Acting great Carl Weathers was the ’80s action hero for the Black community — Andscape
Actors Arnold Schwarzenegger and Sylvester Stallone ruled action cinema with gun-toting iron fists during the 1980s. The two usually cast massive shadows over their co-stars. The reason it’s “usually” and not “always” is that one man stood toe-to-toe with both when few others measured up: Carl Weathers.
Weathers, who died in his sleep Thursday at 76, never looked out of place when boxing with Stallone or shooting guns with Schwarzenegger. Besides his superhero physique, it all started with his attitude and self-confidence.
And perhaps a little cockiness.
While white audiences may have been unfamiliar with the former Oakland Raiders linebacker, Black audiences knew him well from blaxploitation flicks such as Bucktown and Friday Foster and a guest role on Good Times in 1975. Those roles gave him enough self-confidence that he insulted Stallone’s acting skills when he auditioned for Rocky.
“There was nobody to read with, and they said you’re going to read with the writer,” Weathers told The Hollywood Reporter in 2015. “And we read through the scene and at the end of it, I didn’t feel like it had really sailed.”
Weathers recalled reading through the scene with Stallone and, in his mind, unsuccessful during his tryout for Apollo Creed. He heard a deafening silence from the studio executives in the room and felt awkward. The tension increased, and he erupted.
“I could do a lot better if you got me a real actor to work with.”
Weathers had unknowingly disrespected Rocky himself. That outburst got him the role because Stallone believed it exemplified Apollo Creed. That brash moment made Weathers a star. He carried that swagger through the 1980s and became an action hero for those who looked more like him than his white counterparts.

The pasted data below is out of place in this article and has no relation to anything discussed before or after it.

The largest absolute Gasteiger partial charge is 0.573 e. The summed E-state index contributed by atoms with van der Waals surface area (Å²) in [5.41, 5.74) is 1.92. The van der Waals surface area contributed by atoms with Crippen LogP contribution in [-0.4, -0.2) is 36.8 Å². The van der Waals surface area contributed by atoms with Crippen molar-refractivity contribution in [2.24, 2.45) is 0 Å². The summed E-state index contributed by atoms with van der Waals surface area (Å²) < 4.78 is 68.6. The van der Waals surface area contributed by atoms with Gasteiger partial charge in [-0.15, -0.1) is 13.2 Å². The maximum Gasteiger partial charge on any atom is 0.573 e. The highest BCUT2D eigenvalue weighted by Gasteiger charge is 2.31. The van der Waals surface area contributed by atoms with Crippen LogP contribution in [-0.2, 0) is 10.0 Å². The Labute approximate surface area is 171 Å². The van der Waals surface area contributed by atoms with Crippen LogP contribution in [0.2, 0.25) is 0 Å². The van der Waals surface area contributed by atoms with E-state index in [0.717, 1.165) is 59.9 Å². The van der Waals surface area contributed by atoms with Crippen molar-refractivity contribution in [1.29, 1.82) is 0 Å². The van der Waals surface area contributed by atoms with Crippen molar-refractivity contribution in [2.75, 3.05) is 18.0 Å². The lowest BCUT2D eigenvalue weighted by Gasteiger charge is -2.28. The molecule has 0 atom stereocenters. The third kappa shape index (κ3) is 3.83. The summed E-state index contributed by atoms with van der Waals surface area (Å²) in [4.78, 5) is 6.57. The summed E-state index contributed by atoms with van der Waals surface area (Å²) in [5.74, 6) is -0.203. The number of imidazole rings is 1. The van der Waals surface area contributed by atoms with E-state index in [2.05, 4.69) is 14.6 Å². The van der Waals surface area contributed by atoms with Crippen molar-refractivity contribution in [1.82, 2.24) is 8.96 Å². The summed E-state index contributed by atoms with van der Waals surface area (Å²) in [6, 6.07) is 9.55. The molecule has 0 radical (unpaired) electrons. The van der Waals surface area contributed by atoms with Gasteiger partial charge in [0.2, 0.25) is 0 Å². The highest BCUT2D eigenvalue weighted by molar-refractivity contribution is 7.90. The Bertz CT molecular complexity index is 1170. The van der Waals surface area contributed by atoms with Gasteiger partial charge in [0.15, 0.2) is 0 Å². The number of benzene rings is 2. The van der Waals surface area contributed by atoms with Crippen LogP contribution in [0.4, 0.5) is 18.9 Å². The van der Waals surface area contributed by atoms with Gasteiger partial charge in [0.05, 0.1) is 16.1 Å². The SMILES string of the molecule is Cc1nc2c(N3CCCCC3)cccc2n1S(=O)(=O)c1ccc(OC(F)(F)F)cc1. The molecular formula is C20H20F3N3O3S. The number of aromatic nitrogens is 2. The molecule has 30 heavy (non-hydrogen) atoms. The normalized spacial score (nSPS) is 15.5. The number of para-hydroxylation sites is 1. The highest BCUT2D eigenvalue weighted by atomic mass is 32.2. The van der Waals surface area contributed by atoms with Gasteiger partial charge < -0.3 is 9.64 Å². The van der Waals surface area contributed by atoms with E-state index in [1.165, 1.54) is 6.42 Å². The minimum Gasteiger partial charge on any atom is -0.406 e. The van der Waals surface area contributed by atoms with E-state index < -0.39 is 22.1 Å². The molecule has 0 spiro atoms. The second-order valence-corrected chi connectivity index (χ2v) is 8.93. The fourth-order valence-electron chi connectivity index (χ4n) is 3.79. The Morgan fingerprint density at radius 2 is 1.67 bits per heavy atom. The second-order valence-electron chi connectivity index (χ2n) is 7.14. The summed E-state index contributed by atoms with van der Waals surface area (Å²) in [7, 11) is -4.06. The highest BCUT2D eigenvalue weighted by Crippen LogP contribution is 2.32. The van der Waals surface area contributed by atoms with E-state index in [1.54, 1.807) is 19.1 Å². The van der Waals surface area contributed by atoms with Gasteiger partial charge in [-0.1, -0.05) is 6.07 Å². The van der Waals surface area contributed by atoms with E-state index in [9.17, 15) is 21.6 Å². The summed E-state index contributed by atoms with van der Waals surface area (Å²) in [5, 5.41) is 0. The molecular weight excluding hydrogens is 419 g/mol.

White actors dominated the action genre 40 years ago. The Black action star went the way of the dodo once blaxploitation flicks fell out of fashion. The action genre also changed. Movies such as Dirty Harry and The French Connection, both released in 1971, gave way to The Terminator in 1984 and Rambo: First Blood Part II in 1985. The characters in these films carried big guns with bigger muscles while illustrating a “bigger” America that emerged from the 1970s. Weathers stood out while playing characters who went against type. Apollo Creed was not only a boxer but a savvy business executive. He came from meager beginnings but never let that define him or his journey. Through the character, Weathers grounded a series that grew exponentially when Ronald Reagan was president, from 1981-89. Apollo Creed frequently talked about his legacy as a boxer and Black man.
Then there’s Predator. The 1987 action/horror hybrid is different from the Rocky films, but even here, Weathers’ Dillon feels outside the norm for a Black man at the time. More importantly, it establishes early that Dillon is on the same level as Schwarzenegger’s Dutch. Dillon and Dutch greet each other with the most testosterone-filled handshake in cinema history. The moment has a life of its own as a meme nowadays, but it was a powerful statement in the context of the late 1980s. Schwarzenegger was the biggest star on the planet and a former Mr. Universe. Or as Weathers called him on The Tonight Show Starring Johnny Carson in 1988, “Mr. Everything.”